10 Anger Management Tips

What to do with our angry feelings is a topic that causes us all concern from time to time; it comes up often in my personal coaching sessions. Anger is one of the most primal and complex feelings in the range of human emotions. Although in itself it’s neither good nor bad, its misuse causes a great deal of problems, particularly if it surfaces inappropriately in the workplace.


The problem with anger, as Aristotle said, is that it’s quite easy to become angry. Getting angry at the right time, with the right person, at the right level, and doing it in the right way is much more difficult!

Difficult Conversations

If you’ve signed up to the newsletter you will have received my free download on handling difficult situations and if anger is a problem for you it’s worth looking at it again.

Anger is not bad per se as it is sending us a clear signal that something isn’t right for us. But if you think it sometimes becomes an issue for you I have a few tips for managing it that may help.

Tips for Managing Anger

  1. If you can, try and be really specific about what makes you angry. It can help to write it out as a statement ‘I am angry because….’
  2. Look at this statement. Now try and analyse the reasons why this makes you angry. Sometimes you may discover that the reasons are not really to do with an individual; they may stem from old hurts in the past such as being bullied at school, or feeling belittled and not valued within your family. Or you may find your anger is perfectly reasonable. It’s important to give it some thought first before giving vent to it.
  3. Think about what you want to say. Really see and hear the conversation happening in your imagination. Now write down the main points. What kind of language were you using in your imaginary conversation? Were you saying things like: “You make me so angry”? If you were, stop there and reread point one. What is that they do which makes you cross, upsets you? That is what you need to describe, the behaviour. Be careful not to rubbish them as a person.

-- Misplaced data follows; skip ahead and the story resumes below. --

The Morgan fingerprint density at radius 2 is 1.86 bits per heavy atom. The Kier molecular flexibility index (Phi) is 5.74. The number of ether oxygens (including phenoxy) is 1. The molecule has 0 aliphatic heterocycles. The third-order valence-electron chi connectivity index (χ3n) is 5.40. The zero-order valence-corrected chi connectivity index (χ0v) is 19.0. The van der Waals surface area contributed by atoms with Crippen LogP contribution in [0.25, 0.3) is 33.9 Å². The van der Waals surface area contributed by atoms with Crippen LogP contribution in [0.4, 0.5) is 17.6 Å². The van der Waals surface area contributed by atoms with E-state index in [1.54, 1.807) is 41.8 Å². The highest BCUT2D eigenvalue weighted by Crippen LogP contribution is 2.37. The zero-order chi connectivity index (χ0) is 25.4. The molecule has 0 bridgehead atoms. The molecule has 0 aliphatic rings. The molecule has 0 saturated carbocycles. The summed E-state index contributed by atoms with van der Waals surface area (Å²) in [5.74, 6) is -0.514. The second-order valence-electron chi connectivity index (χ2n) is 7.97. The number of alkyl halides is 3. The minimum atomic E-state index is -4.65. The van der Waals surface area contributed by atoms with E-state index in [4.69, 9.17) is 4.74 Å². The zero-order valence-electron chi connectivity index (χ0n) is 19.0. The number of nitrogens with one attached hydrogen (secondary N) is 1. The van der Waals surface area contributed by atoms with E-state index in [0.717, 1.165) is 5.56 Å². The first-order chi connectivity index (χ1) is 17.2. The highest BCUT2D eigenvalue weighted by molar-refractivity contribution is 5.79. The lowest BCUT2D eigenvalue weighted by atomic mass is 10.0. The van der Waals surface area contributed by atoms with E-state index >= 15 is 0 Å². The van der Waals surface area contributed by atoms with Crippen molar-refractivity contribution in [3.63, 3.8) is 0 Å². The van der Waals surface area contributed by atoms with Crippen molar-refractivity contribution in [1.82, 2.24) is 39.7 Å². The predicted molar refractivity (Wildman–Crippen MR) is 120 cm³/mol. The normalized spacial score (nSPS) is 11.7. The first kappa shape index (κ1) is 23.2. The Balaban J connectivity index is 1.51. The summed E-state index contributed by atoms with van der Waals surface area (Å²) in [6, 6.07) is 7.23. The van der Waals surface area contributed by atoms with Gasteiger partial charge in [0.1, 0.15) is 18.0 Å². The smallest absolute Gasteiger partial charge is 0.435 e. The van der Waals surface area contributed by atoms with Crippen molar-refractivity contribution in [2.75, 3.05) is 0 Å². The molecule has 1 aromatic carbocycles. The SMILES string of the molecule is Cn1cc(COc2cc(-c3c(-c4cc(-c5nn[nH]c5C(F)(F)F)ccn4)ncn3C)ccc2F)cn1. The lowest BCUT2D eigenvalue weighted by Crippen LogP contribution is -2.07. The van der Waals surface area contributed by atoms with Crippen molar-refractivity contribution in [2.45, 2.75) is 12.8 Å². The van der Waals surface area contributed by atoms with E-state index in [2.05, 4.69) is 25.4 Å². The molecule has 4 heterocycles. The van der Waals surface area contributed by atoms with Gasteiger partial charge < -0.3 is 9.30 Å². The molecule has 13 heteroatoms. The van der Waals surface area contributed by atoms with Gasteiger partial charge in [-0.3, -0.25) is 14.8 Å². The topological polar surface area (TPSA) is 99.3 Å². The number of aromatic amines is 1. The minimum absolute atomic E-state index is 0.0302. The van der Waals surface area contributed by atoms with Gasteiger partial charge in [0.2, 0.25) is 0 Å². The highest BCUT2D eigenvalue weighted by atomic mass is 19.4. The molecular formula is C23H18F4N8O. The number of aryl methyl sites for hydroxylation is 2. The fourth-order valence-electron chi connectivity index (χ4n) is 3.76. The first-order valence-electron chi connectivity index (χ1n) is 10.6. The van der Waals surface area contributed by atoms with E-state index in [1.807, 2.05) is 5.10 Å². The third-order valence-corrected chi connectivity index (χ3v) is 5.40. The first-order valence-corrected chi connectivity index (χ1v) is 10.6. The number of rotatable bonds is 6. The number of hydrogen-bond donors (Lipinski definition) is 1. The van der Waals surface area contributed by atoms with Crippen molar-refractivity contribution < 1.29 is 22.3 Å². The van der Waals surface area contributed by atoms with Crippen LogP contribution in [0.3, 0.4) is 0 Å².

4. Having checked your ‘I am angry because’ statement does it still look O.K.? Reflect seriously on what you want the outcome of that conversation to be. Presumably you don’t want open warfare, but for them to stop whatever it is they do that angers you? And you may want to have a reasonable relationship with them post discussion. This is almost certainly true in the workplace where you want to behave professionally.
  5. A core principle of managing your relationship is to treat the other person as you would wish to be treated. Don’t speak to them in front of others and when you are still angry, but arrange to talk privately when it’s a good time for both of you.
  6. Similarly, try hard not to get into blaming them with statements that begin ‘You make me so mad…’ Use ‘I’ statements, such as ‘I feel upset when…’
  7. Don’t send an e mail in anger. A letter can be fine but always wait at least 24 hours before sending it. E mails can fly off in a click but the damage can be much longer lasting.
  8. If you can resolve your issues, great, if not you’ll need to agree to disagree in some way and then find an outlet for your strong feelings. Physical activity is good, like exercise. A good brisk walk can be beneficial on many levels.
  9. Remember the power of the way you talk to yourself. If you consistently stoke your own anger with an internal dialogue about it you can become ill and stressed. Instead, try and replace any angry talk with something more calming and positive which allows you to move on.
  10. And finally, sometimes we find ourselves angry about situations over which it seems we have no control, like world poverty, or the issue of global warming. Direct your anger well and it can become a force for good. Join a political organisation, or a charity; maybe become a volunteer or a campaigner. Some of the most amazing things we humans have ever done have been borne out of a sense of anger leading people to take action!

Posted on July 25th, 2009 by

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